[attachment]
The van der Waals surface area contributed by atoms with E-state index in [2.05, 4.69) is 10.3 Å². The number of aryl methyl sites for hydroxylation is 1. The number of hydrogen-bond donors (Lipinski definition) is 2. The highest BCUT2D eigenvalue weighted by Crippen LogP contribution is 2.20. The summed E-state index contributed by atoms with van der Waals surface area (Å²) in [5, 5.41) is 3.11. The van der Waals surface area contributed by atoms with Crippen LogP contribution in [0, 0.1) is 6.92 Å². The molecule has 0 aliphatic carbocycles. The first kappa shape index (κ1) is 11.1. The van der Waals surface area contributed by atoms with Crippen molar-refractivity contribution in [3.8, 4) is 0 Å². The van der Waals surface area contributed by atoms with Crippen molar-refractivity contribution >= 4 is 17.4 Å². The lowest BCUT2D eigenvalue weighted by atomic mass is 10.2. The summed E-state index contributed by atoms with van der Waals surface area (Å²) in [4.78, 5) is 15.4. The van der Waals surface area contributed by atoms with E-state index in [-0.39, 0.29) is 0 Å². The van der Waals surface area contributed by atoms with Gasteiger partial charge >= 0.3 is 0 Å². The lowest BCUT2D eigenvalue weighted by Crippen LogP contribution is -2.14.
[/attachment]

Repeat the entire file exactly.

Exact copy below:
The van der Waals surface area contributed by atoms with E-state index in [2.05, 4.69) is 10.3 Å². The number of aryl methyl sites for hydroxylation is 1. The number of hydrogen-bond donors (Lipinski definition) is 2. The highest BCUT2D eigenvalue weighted by Crippen LogP contribution is 2.20. The summed E-state index contributed by atoms with van der Waals surface area (Å²) in [5, 5.41) is 3.11. The van der Waals surface area contributed by atoms with Crippen LogP contribution in [0, 0.1) is 6.92 Å². The molecule has 0 aliphatic carbocycles. The first kappa shape index (κ1) is 11.1. The van der Waals surface area contributed by atoms with Crippen molar-refractivity contribution in [3.8, 4) is 0 Å². The van der Waals surface area contributed by atoms with Crippen molar-refractivity contribution >= 4 is 17.4 Å². The lowest BCUT2D eigenvalue weighted by atomic mass is 10.2. The summed E-state index contributed by atoms with van der Waals surface area (Å²) in [4.78, 5) is 15.4. The van der Waals surface area contributed by atoms with E-state index in [-0.39, 0.29) is 0 Å². The van der Waals surface area contributed by atoms with Gasteiger partial charge >= 0.3 is 0 Å². The lowest BCUT2D eigenvalue weighted by Crippen LogP contribution is -2.14.